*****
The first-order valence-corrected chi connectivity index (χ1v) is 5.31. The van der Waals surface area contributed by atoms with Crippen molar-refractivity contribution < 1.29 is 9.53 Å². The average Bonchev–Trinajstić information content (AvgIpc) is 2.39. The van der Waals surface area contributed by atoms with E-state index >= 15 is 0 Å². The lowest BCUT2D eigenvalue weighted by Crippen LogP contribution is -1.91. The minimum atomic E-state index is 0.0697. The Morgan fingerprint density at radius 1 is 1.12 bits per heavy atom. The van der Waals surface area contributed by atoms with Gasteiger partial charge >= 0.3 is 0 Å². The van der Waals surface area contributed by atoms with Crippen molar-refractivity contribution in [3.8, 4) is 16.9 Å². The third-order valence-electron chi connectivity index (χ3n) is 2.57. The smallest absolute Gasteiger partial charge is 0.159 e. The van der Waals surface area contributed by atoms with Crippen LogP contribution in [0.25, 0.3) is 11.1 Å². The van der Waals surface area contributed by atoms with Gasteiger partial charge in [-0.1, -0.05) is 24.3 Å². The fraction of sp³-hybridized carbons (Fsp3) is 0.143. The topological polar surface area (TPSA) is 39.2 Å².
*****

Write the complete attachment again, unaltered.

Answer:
The first-order valence-corrected chi connectivity index (χ1v) is 5.31. The van der Waals surface area contributed by atoms with Crippen molar-refractivity contribution < 1.29 is 9.53 Å². The average Bonchev–Trinajstić information content (AvgIpc) is 2.39. The van der Waals surface area contributed by atoms with E-state index >= 15 is 0 Å². The lowest BCUT2D eigenvalue weighted by Crippen LogP contribution is -1.91. The minimum atomic E-state index is 0.0697. The Morgan fingerprint density at radius 1 is 1.12 bits per heavy atom. The van der Waals surface area contributed by atoms with Gasteiger partial charge >= 0.3 is 0 Å². The van der Waals surface area contributed by atoms with Crippen molar-refractivity contribution in [3.8, 4) is 16.9 Å². The third-order valence-electron chi connectivity index (χ3n) is 2.57. The smallest absolute Gasteiger partial charge is 0.159 e. The van der Waals surface area contributed by atoms with Crippen LogP contribution in [0.25, 0.3) is 11.1 Å². The van der Waals surface area contributed by atoms with Gasteiger partial charge in [-0.1, -0.05) is 24.3 Å². The fraction of sp³-hybridized carbons (Fsp3) is 0.143. The topological polar surface area (TPSA) is 39.2 Å².